The scope of the present invention further encompasses all forms of logic circuitry that can be adapted towards realization of the inventions disclosed hereunder including, without limitation, the use of silicon or some other material, and whether or not such circuitry is created by a means that does not utilize material.

The scope of the present invention includes certain “chipless technologies” in which no circuitry is utilized. In those technologies, conductive materials or fibers are used to reflect a portion of the reader's signal back to it and thereby return a unique signal to the reader that can be used as an identifier.

The scope of the present invention further includes tags that use types of wireless communication that are not based in radio waves. Such tags include, without limitation, Surface-Acoustic-Wave (SAW) tags which communicate by propagating sound waves.

The scope of the present invention includes both tags that contain and tags that do not contain their own internal microchip for storage of data.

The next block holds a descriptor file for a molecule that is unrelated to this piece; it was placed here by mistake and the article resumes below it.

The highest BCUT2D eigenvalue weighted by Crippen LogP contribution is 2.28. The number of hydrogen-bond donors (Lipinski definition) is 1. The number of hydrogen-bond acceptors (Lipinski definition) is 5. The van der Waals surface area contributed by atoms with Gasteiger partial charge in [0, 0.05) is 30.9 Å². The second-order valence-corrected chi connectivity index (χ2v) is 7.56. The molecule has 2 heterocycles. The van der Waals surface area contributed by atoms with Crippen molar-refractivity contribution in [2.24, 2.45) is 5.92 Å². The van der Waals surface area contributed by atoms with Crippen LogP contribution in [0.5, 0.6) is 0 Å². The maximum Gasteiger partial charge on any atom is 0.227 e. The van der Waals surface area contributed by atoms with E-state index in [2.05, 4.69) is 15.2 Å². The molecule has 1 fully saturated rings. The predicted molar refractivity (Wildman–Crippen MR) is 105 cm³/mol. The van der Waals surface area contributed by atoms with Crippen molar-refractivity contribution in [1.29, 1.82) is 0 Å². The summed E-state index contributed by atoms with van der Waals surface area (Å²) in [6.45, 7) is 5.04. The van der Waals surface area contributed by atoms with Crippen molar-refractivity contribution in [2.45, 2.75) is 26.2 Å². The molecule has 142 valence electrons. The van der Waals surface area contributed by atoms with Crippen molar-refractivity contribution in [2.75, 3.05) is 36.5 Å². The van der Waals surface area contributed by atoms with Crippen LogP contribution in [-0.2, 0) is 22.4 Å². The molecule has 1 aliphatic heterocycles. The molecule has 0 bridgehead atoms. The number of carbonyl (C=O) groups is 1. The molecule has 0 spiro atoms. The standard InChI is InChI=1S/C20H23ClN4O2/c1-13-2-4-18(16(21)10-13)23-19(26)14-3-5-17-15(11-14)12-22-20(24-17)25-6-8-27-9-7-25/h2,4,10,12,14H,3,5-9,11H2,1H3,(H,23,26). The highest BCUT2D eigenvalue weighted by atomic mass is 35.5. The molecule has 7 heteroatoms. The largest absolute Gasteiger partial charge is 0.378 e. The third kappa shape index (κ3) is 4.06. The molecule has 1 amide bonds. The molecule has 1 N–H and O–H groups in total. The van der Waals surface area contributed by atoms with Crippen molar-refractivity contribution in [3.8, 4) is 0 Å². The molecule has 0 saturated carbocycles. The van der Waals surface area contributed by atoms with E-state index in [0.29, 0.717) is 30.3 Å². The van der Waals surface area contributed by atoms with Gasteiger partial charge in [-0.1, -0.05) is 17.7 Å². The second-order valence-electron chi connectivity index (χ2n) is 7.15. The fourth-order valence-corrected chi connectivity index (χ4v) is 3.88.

The scope of the present invention includes both tags that have integrated motion sensors, and tags that do not have integrated motion sensors and instead rely on the Doppler effect to determine a motion state of the tags.

The scope of the present invention includes both tags that have integrated Infrared sensors and tags that do not have integrated Infrared sensors.

The scope of the present invention includes alternatives to the “average” (or “mean”), including without limitation “mode,” “median,” “deviation,” or other measures of central tendency.

The scope of the present invention applies to defined sets of tagged items other than the nestable plastic containers and compatible dollies utilized herein to exemplify such concepts.

The scope of the present invention also applies to a set comprised of multiple tags attached to an individual item.

For purposes of the present invention:

    • 1. The word “tag” means a device that is small and light enough to be conveniently and easily applied to or incorporated inside or outside a product, animal, plant or person; such device comprising a means for transmitting or reflecting a wireless signal that can be interpreted by another device (or set of devices) to provide information.
    • 2. The term “RFID tag” means a tag for which the aforementioned wireless signal is a radio wave.